The Maryland council of safety was annoyed that Lee and the Virginia committee of safety did not write directly to it about the intercepted letters, and it became infuriated when it was accidentally revealed in Congress on 16 April that Purviance “had impressed on Genl Lee, in his way to Virga., an Idea that the Council of Safety was timorous and inactive” (Thomas Johnson to the council of safety, 17 April 1776, in Smith, Letters of Delegates description begins Paul H. Smith et al., eds. Letters of Delegates to Congress, 1774–1789. 26 vols. Washington, D.C., 1976–2000. description ends , 3:550–51; see also Maryland delegates to the council of safety, 18 April, ibid., 557–58, and council of safety to the Maryland delegates, 22 April 1776, in Browne, “Md. Council of Safety,” 11:368–70). On 6 May Lee sent a disingenuous letter of apology to the president of the Maryland council of safety, Daniel of St. Thomas Jenifer. “My reason for addressing myself to Mr. Purviance at Baltimore,” he wrote, “proceeded entirely from my ignorance of there being any Troops at Annapolis, and not (as I have been told has been thrown out) from any diffidence in your virtue and decision.” He had thought, Lee asserted, that troops were stationed only at Baltimore, and there being no Continental general in Maryland, he had applied to Purviance who was “on the spot.” Lee vigorously denied any desire “to extend the military authority or of trespassing on the Civil. . . . altho’ I was bred in the army, I thank God, the spirit of the citizen has been always predominant, and I solemnly declare that if I thought it possible that I should ever be intoxicated with military command, I wou’d now whilst I retain my senses, beg leave to divest myself of my present office and serve as a Volunteer” (Lee Papers description begins [Charles Lee]. The Lee Papers. 4 vols. New York, 1872-75. In Collections of the New-York Historical Society, vols. 4–7. description ends , 1:472–74; see also Purviance to the council of safety, 22 April, and the council of safety’s minutes, 24 April 1776, in Browne, “Md. Council of Safety,” 11:363–65, 376–82).
8. Lee’s account for captains William Smith, Ezra Lunt, and James Grier has not been identified. James Grier (d. 1803) and his party of Pennsylvania riflemen were detached to serve as Lee’s personal guard when Lee left Cambridge for New York in January, and they subsequently followed him to Virginia despite having to leave about fifty men at York, Pa., to be inoculated after smallpox broke out in the unit (Lee to Grier, 8 April 1776, Lee Papers description begins [Charles Lee]. The Lee Papers. 4 vols. New York, 1872-75. In Collections of the New-York Historical Society, vols. 4–7. description ends , 1:392; Samuel Purviance, Jr., to Hancock, 9 April 1776, DNA:PCC, item 78). When Grier set out on his return to the north sometime later this month, he probably carried the brief letter that Lee wrote to GW on 11 May recommending Grier to his protection (DLC:GW). Grier was at Philadelphia on 12 June when Congress ordered him to march his men on to New York, and the next day he was authorized to draw $600 from the treasury to cover the detachment’s expenses (JCC description begins Worthington Chauncey Ford et al., eds. Journals of the Continental Congress, 1774-1789. 34 vols. Washington, D.C., 1904–37. description ends , 5:433, 438; see also Hancock to GW, 14–16 June 1776). Grier, who had been commissioned first lieutenant of a Pennsylvania rifle company in June 1775, became a captain in the 1st Continental Regiment on 7 Mar. 1776. He served with that regiment during the remainder of 1776 and with the 1st Pennsylvania Regiment the following year. Wounded at the Battle of Brandywine in September 1777, Grier soon recovered and was promoted to major. He remained in the army until the end of the war, serving in various Pennsylvania regiments. Ezra Lunt (1736–1804) was a captain in Col. Moses Little’s Massachusetts regiment during 1775, in Little’s 12th Continental Regiment during 1776, and in Col. David Henly’s Additional Continental Regiment during 1777, but he was left out of the arrangement for 1778 (see GW to Horatio Gates, 6 May 1779). Lunt subsequently became clothier for the Massachusetts troops with the rank of major.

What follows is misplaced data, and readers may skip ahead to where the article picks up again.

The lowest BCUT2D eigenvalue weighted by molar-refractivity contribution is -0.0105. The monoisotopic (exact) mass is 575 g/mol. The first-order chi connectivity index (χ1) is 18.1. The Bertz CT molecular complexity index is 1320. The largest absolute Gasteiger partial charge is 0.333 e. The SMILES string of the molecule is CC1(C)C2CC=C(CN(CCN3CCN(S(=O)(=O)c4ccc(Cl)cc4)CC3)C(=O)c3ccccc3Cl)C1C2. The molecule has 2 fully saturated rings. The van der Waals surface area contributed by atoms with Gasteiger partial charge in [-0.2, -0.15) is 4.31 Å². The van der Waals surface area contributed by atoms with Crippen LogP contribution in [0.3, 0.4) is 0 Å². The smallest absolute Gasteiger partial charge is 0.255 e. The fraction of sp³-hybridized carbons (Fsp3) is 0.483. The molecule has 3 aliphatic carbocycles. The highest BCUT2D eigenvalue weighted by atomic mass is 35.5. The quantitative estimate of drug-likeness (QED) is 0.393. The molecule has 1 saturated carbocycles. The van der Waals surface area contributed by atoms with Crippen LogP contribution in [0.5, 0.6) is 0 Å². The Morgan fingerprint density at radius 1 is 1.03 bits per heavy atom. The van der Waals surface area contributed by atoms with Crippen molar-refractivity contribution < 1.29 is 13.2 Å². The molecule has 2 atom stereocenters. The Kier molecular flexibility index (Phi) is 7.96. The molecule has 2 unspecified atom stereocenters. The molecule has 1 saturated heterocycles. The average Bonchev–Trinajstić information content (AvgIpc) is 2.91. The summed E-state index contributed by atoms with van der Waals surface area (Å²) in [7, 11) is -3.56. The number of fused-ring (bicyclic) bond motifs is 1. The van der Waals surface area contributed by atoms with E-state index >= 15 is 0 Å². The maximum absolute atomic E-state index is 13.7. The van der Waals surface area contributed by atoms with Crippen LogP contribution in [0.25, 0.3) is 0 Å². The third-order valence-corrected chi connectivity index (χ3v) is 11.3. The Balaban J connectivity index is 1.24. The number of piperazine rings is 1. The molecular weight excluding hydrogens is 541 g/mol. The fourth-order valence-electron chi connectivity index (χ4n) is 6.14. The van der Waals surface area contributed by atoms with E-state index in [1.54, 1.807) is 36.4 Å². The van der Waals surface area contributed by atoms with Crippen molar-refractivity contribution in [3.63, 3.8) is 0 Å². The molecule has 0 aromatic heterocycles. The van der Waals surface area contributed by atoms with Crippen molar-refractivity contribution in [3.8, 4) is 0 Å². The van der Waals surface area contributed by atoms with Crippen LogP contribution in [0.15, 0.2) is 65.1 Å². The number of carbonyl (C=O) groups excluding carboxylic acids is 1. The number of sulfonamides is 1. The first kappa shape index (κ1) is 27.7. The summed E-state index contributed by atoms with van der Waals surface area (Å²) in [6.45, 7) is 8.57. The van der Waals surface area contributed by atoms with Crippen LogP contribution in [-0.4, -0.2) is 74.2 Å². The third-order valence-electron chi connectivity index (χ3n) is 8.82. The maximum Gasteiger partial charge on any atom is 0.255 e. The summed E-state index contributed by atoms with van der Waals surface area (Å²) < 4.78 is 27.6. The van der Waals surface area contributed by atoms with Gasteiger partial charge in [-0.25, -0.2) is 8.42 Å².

9. Christian Holmer (d. 1783) was commissioned major of Col. Charles Harrison’s 1st Continental Artillery Regiment on 30 Nov. 1776, but he was passed over for promotion to lieutenant colonel in 1779 because, as GW regretfully informed the Board of War on 18 May 1779, “his qualifications as an officer” were generally judged to be “far below mediocrity” (DLC:GW). John Skey Eustace, the fifteen-year-old former ward of Lord Dunmore who had sought to join the Continental army since his capture by the Americans the previous December, wrote to Lee from New York on 21 Mar. 1776: “As . . . I am at present unprovided for I wou’d esteem it as a singular favor, if you wou’d honor me with an epistle, and let me know in what manner to proceed, as I at present look upon you as my patron. I wou’d rather remain Idle for some time than do anything without or contrary to your immediate desire” (Lee Papers description begins [Charles Lee]. The Lee Papers. 4 vols. New York, 1872-75. In Collections of the New-York Historical Society, vols. 4–7. description ends , 1:361–62). On 20 June 1776 Col. James Mitchell Varnum wrote Nathanael Greene asking that Greene recommend Eustace to GW for an ensigncy in Varnum’s 9th Continental Regiment, and Greene in an undated note to GW written on Varnum’s letter requested GW to make the appointment (DNA: RG 93, Miscellaneous Numbered Records [”Manuscript File”], 1775–84, no. 15637). Eustace presumably was commissioned an ensign a short time later, and in October, after Lee returned to the north, he became one of his aides-de-camp.